Tuesday, November 11, 2014

The Ouija Board: Good or Bad?

I watched the movie Ouija this weekend.  It wasn't a particularly wonderful movie.  It was one of those movies driven by the utter stupidity of the protagonist.  I did enjoy it, however.  It also made me think about the Ouija Board and its history.

The Ouija Board was first created during the spiritualist movement of the late nineteenth century.  It was designed as a tool to help communication with spirits.  Elijah Bond and Charles Kennard were the first to patent the device.   In 1966, the device's patent was sold to Parker Brother's who still own it.   Ever since its creation the Ouija Board has been controversial.  The most famous case of demonic activity with Ouija Board was the case that was later the inspiration for a book The Exorcist.  I've blogged about this case before.   A little boy named Robbie and his aunt attempted to contact a deceased relative and the resulting demon possession was legendary.

I remember my first experience with the Ouija Board was fairly typical.  I was at a slumber party and one of the girl's brought out the board.  We all took turns asking questions.  I can't remember them all.  They were mundane girly questions like "will Billy Bob ask me to the dance,"  or "Will I be a doctor when I grow up."   At the end,  the girl who brought the board out told the spirit thank you and said that she would give it all her Halloween candy as a way of saying thank you for all its help.   She put her bucket of Halloween candy by the board and we went upstairs to play light as a feather stiff as a board.  When we returned,  all the candy was gone.  The wrappers were still there.  They were still  sealed, but the candy was gone.  I'll admit,  this could be some kind of slumber party prank, but I don't know how this girl, who was pretty clueless pulled it off.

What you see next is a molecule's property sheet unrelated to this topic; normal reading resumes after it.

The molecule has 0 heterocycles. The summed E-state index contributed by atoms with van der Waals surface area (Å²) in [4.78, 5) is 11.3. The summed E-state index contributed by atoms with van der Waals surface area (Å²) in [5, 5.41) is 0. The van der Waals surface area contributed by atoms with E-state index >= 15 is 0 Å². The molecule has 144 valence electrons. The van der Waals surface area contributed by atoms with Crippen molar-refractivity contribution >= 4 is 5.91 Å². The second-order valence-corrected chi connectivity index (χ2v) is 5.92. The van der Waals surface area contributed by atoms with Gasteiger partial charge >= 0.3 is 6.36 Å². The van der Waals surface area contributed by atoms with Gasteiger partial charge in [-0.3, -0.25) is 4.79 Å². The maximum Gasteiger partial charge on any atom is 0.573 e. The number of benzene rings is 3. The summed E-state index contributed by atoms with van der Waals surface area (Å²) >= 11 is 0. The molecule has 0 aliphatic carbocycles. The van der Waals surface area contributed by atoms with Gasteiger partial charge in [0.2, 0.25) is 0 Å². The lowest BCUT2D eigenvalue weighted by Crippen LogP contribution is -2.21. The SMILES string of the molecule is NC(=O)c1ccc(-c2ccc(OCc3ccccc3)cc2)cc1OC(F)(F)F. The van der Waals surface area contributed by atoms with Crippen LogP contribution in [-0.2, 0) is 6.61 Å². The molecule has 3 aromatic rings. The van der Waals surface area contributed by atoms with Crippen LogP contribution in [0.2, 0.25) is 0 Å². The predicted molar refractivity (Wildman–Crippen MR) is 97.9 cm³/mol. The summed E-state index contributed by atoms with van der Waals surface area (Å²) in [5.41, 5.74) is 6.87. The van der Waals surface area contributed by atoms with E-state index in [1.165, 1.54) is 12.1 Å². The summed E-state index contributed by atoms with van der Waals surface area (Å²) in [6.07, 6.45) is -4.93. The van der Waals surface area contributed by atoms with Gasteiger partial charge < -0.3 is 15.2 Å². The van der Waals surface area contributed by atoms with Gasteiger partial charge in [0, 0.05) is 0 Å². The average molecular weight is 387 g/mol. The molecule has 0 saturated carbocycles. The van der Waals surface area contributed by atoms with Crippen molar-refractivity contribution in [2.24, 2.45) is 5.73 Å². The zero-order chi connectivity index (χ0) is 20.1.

Almost everyone you talk to has a Ouija board story and almost all of them are bad.  Mine was quiet and stupid, but almost everyone I talk to about the board agrees that it opens doors that shouldn't be opened.   My grandmother passed away recently,  which had lead to much contemplation on her life.   She was a woman who always dabbled in the supernatural and believed firmly in ghosts.  In fact,  she had a relationship with a ghost named Alonk that lasted years via the Ouija Board.  She forced my mother and her sister to help her continue this relationship.  Alonk told her he loved and sent her love stories.   It really creeped my mother out, although my aunt grew fond of Alonk.

There are a million Ouija Board stories.   One local story, involves a teen that used the board regularly.  One night the sofa he stored the board under burst into flames,  burning down the entire apartment complex he lived in.    Another story I found in a book, describes a young man's interaction with a spirit via the board.  During this interaction, the spirit said the board was specifically designed to communicate with those in hell.  Only spirits that had been damned could be contacted using the board.